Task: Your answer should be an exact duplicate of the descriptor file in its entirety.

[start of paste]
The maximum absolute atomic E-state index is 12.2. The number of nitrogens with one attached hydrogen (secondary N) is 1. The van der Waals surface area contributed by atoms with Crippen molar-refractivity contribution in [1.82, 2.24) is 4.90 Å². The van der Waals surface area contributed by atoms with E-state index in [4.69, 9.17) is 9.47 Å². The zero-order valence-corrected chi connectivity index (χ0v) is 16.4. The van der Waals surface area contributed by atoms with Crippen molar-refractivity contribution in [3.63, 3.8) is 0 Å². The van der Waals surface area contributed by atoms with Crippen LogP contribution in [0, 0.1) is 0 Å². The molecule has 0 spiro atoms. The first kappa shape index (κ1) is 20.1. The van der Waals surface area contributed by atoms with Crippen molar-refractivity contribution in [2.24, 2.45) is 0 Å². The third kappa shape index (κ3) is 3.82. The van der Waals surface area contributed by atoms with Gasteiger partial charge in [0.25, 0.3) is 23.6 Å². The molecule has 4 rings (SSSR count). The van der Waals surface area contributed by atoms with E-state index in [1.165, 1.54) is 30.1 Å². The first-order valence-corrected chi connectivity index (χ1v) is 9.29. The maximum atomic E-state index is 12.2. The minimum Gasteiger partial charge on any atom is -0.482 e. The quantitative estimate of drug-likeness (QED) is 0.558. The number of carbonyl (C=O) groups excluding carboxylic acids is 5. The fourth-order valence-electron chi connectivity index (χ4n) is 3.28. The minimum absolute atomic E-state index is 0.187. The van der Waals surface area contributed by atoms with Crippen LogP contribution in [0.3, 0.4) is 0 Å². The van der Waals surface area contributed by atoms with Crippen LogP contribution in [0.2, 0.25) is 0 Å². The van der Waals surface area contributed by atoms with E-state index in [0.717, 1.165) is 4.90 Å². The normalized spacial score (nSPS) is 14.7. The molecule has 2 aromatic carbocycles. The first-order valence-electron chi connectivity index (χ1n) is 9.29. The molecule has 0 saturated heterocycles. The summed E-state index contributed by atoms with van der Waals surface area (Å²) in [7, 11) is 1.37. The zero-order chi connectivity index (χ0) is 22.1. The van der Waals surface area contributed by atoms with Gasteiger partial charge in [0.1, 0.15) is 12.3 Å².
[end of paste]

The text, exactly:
The maximum absolute atomic E-state index is 12.2. The number of nitrogens with one attached hydrogen (secondary N) is 1. The van der Waals surface area contributed by atoms with Crippen molar-refractivity contribution in [1.82, 2.24) is 4.90 Å². The van der Waals surface area contributed by atoms with E-state index in [4.69, 9.17) is 9.47 Å². The zero-order valence-corrected chi connectivity index (χ0v) is 16.4. The van der Waals surface area contributed by atoms with Crippen molar-refractivity contribution in [3.63, 3.8) is 0 Å². The van der Waals surface area contributed by atoms with Crippen LogP contribution in [0, 0.1) is 0 Å². The molecule has 0 spiro atoms. The first kappa shape index (κ1) is 20.1. The van der Waals surface area contributed by atoms with Crippen molar-refractivity contribution in [2.24, 2.45) is 0 Å². The third kappa shape index (κ3) is 3.82. The van der Waals surface area contributed by atoms with Gasteiger partial charge in [0.25, 0.3) is 23.6 Å². The molecule has 4 rings (SSSR count). The van der Waals surface area contributed by atoms with E-state index in [1.165, 1.54) is 30.1 Å². The first-order valence-corrected chi connectivity index (χ1v) is 9.29. The maximum atomic E-state index is 12.2. The minimum Gasteiger partial charge on any atom is -0.482 e. The quantitative estimate of drug-likeness (QED) is 0.558. The number of carbonyl (C=O) groups excluding carboxylic acids is 5. The fourth-order valence-electron chi connectivity index (χ4n) is 3.28. The minimum absolute atomic E-state index is 0.187. The van der Waals surface area contributed by atoms with Crippen LogP contribution in [0.3, 0.4) is 0 Å². The van der Waals surface area contributed by atoms with Crippen LogP contribution in [0.2, 0.25) is 0 Å². The van der Waals surface area contributed by atoms with E-state index in [0.717, 1.165) is 4.90 Å². The normalized spacial score (nSPS) is 14.7. The molecule has 2 aromatic carbocycles. The first-order valence-electron chi connectivity index (χ1n) is 9.29. The molecule has 0 saturated heterocycles. The summed E-state index contributed by atoms with van der Waals surface area (Å²) in [7, 11) is 1.37. The zero-order chi connectivity index (χ0) is 22.1. The van der Waals surface area contributed by atoms with Gasteiger partial charge in [0.1, 0.15) is 12.3 Å².